John Carl Buechler makeup artist, specialized in creature work


John Carl Buechler makeup artist, specialized in creature work.

It’s impossible to be an avid horror fan and not be familiar with the work of John Carl Buechler, even if you may not be familiar with the artist behind the work. His passion for genre and the filmmaking process meant that he delivered hundreds of great horror memories over the decades. A special effects and makeup artist that specialized in creature work and design, Buechler also wrote, directed, and acted in movies as well. From the late ‘70s to the present, only a devastating battle with cancer would slow him down from his prolific output in film. A friendly, enthusiastic voice that matched his extensive work ethic in spades, Buechler is gone too soon, but his lengthy filmography has left us with countless movie memories that shaped generations of horror lovers.

If you’re a regular reader of our It Came From the 80s column, then you already are aware of Buechler’s enduring relationship with producer Charles Band, especially during the era of Empire International Pictures. He’s the mind behind the monsters of Ghoulies, TerrorVision, Troll, Cellar Dweller, The Garbage Pail Kids Movie, and Dolls. Many of which shaped my own love of horror as a child obsessed with monsters. He also worked on special effects on Indiana Jones and the Last Crusade, Prison, Crawlspace, From Beyond, Re-Animator, Ghost Town, Trancers, and more throughout the years.

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While Buechler directed a segment in the anthology The Dungeonmaster in ’84, Troll marked his feature directorial debut followed by Cellar Dweller. Often the productions of these films overlapped, meaning that Buechler was almost always juggling multiple projects at once. He somehow made it seem effortless, despite the insane scope of work involved.

Buechler also brought his expertise to all three major horror franchises in the ‘80s and ‘90s. A special effects artist on A Nightmare on Elm Street 4: The Dream Master, in which he had a hand on Alice’s aged makeups, the impressive effect of Freddy’s chests of souls, and the humorously grotesque horror soul pizza, this ambitious special effect driven sequel was made all the better by his contributions. He handled the special effects design for Freddy’s Dead: The Final Nightmare with his studio Magical Media Industries, Inc. Then there was Halloween 4: The Return of Michael Myers, made more impressive by Buechler’s role as special makeup effects supervisor and designer. Though Halloween 6: The Curse of Michael Myers has proven divisive, the kills can be downright gory, attributed in part to Buechler.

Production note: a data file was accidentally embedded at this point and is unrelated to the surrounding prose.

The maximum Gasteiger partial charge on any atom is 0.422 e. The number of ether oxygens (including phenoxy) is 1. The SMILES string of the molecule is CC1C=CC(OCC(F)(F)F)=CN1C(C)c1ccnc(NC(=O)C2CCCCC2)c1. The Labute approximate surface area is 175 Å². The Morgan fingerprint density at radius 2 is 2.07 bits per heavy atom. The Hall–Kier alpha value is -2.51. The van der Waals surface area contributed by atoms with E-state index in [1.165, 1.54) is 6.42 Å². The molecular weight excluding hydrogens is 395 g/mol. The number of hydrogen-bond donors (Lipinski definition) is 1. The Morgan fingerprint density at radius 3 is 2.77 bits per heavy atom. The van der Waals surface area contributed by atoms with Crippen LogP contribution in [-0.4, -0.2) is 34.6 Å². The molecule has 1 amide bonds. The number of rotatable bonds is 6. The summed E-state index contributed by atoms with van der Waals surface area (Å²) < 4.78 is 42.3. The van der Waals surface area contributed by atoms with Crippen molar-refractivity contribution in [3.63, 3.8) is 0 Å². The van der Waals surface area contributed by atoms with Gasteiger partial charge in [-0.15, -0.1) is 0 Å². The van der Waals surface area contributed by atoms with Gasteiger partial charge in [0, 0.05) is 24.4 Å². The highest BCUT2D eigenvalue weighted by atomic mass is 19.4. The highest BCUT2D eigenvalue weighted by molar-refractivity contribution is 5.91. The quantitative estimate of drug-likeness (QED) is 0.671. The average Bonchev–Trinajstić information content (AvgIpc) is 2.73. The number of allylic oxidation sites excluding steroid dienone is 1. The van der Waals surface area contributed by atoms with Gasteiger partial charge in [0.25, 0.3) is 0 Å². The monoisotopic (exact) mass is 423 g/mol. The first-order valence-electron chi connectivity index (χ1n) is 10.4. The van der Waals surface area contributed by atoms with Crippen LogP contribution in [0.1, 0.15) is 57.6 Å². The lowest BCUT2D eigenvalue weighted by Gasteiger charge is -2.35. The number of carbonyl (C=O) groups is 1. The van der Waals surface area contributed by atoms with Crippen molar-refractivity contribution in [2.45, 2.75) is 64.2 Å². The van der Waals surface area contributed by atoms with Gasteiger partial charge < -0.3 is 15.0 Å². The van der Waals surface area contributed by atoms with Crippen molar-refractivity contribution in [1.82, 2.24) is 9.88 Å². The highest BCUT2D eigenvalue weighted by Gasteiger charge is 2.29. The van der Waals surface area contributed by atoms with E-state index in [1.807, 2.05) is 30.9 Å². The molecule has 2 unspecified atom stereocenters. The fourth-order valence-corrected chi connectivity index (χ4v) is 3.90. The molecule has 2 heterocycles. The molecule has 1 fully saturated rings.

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In Friday the 13th Part VII: The New Blood, Buechler stepped into the director’s seat. Having worked with stuntman and stunt coordinator Kane Hodder on previous films like Prison, Buechler wanted Hodder to don the mask of Jason Voorhees, a move that meant Hodder would irrevocably become intertwined with the character. While this sequel has a fun tone overall thanks to the telekinetic protagonist that would battle Voorhees, it was originally much, much bloodier. A lot of the gore and death scenes had to be trimmed to avoid an X-rating. Meaning that while the MPAA dampened Buechler’s vision, it’s clear he understood this series (thankfully a lot of the gore can be found in the deleted scenes of the boxed set).

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Hodder and Buechler reteamed again in 2006 in Adam Green’s Hatchet. This time Buechler would be working on the great gore effects and playing the lovable Jack Cracker, while Hodder would assume the role of a modern horror icon in Victor Crowley. The character of Jack Cracker appeared again in Hatchet II, though for a brief, unforgettable scene.

These are just some of the highlights of Buechler’s expansive career. He was a classically trained filmmaker with a degree in fine art, cinema and theater. As much as he loved and gave himself to the art of film, he also gave freely to budding talent in the industry. Many other notable artists working in special effects were given their start by Buechler. All of this to say that Buechler was and is just as important to horror fandom as he is to the people working in horror films. The profound impact he’s had on the genre ripples out so far, and has touched so many, that his presence will forever be embedded in the DNA of horror cinema.


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